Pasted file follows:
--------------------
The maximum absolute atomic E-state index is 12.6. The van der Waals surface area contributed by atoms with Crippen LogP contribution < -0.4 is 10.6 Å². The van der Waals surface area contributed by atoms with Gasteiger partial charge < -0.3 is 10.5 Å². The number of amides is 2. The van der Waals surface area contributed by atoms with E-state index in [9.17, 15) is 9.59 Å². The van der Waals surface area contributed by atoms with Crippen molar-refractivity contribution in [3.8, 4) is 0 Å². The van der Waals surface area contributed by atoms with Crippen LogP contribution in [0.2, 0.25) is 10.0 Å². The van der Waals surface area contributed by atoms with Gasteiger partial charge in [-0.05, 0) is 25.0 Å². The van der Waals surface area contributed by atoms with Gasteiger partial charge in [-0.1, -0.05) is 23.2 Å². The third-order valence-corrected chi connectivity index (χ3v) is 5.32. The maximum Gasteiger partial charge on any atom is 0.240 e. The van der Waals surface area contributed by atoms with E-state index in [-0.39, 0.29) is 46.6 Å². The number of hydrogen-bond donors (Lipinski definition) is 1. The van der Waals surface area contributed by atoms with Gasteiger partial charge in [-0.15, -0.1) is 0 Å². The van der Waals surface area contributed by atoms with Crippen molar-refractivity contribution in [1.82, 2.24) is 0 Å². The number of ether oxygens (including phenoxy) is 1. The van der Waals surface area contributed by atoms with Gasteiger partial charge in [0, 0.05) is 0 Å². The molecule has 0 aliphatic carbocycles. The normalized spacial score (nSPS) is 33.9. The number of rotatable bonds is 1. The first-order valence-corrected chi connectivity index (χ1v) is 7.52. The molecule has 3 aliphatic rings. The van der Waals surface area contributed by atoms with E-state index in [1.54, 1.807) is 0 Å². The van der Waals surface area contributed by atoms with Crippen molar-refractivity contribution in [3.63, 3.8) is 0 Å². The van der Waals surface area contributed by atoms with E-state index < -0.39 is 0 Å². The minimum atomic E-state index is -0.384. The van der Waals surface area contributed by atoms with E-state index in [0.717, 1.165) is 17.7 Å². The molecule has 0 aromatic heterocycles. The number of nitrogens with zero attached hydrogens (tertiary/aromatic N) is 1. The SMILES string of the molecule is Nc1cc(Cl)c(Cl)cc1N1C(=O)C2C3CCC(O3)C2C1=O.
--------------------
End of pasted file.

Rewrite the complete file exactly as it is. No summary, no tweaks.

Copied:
The maximum absolute atomic E-state index is 12.6. The van der Waals surface area contributed by atoms with Crippen LogP contribution < -0.4 is 10.6 Å². The van der Waals surface area contributed by atoms with Gasteiger partial charge < -0.3 is 10.5 Å². The number of amides is 2. The van der Waals surface area contributed by atoms with E-state index in [9.17, 15) is 9.59 Å². The van der Waals surface area contributed by atoms with Crippen molar-refractivity contribution in [3.8, 4) is 0 Å². The van der Waals surface area contributed by atoms with Crippen LogP contribution in [0.2, 0.25) is 10.0 Å². The van der Waals surface area contributed by atoms with Gasteiger partial charge in [-0.05, 0) is 25.0 Å². The van der Waals surface area contributed by atoms with Gasteiger partial charge in [-0.1, -0.05) is 23.2 Å². The third-order valence-corrected chi connectivity index (χ3v) is 5.32. The maximum Gasteiger partial charge on any atom is 0.240 e. The van der Waals surface area contributed by atoms with E-state index in [-0.39, 0.29) is 46.6 Å². The number of hydrogen-bond donors (Lipinski definition) is 1. The van der Waals surface area contributed by atoms with Gasteiger partial charge in [-0.15, -0.1) is 0 Å². The van der Waals surface area contributed by atoms with Crippen molar-refractivity contribution in [1.82, 2.24) is 0 Å². The number of ether oxygens (including phenoxy) is 1. The van der Waals surface area contributed by atoms with Gasteiger partial charge in [0, 0.05) is 0 Å². The molecule has 0 aliphatic carbocycles. The normalized spacial score (nSPS) is 33.9. The number of rotatable bonds is 1. The first-order valence-corrected chi connectivity index (χ1v) is 7.52. The molecule has 3 aliphatic rings. The van der Waals surface area contributed by atoms with E-state index in [1.54, 1.807) is 0 Å². The van der Waals surface area contributed by atoms with Crippen molar-refractivity contribution in [3.63, 3.8) is 0 Å². The van der Waals surface area contributed by atoms with E-state index < -0.39 is 0 Å². The minimum atomic E-state index is -0.384. The van der Waals surface area contributed by atoms with E-state index in [0.717, 1.165) is 17.7 Å². The molecule has 0 aromatic heterocycles. The number of nitrogens with zero attached hydrogens (tertiary/aromatic N) is 1. The SMILES string of the molecule is Nc1cc(Cl)c(Cl)cc1N1C(=O)C2C3CCC(O3)C2C1=O.